About this artwork
Invited to teach in New York in 1932, George Grosz became a permanent resident in 1933. The artist created The Avenue of Success as one of 20 illustrations for a 1935 collection of short stories by the American author O. Henry. In this watercolor, Grosz depicted the story’s denouement, in which one character—fresh from cheating a tourist out of $140 and rewarding himself with a fat cigar—lectures a vagabond denizen of the park on the value of work. Viewed in light of the Great Depression, the figures represent the extremes of capitalist economics, making explicit the fact that the “avenue of success” is a two-way street.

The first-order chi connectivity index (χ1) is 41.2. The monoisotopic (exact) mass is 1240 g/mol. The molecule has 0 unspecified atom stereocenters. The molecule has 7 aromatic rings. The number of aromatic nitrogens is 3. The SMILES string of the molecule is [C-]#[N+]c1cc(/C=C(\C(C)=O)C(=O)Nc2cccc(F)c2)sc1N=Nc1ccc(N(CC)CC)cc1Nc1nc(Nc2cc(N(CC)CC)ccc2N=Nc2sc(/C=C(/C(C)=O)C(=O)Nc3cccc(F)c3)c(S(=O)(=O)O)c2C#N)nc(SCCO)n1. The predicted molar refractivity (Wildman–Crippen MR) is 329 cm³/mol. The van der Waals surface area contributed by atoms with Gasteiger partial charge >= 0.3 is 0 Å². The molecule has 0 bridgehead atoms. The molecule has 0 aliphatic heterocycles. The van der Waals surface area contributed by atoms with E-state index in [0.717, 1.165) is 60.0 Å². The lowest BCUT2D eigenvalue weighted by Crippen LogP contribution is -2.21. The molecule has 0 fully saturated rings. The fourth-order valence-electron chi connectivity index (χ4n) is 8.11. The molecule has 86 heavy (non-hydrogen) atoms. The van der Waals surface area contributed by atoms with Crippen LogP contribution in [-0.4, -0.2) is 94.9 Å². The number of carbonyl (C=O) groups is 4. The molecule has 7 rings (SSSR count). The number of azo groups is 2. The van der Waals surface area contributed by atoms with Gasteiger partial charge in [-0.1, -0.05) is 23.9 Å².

Currently Off View
- Prints and Drawings
- George Grosz
- The Avenue of Success
- Watercolor, with brush and brown ink, on grayish-white wove paper
- Inscribed, lower right, in graphite: Avenue of Success Inscribed, lower left, in graphite: The Av. of Suc. Graphite crop marks appear in all four corners of the sheet
- 670 × 490 mm 36" × 28"
- Gift of Mrs. Thomas Hart (Ruth Page) Fisher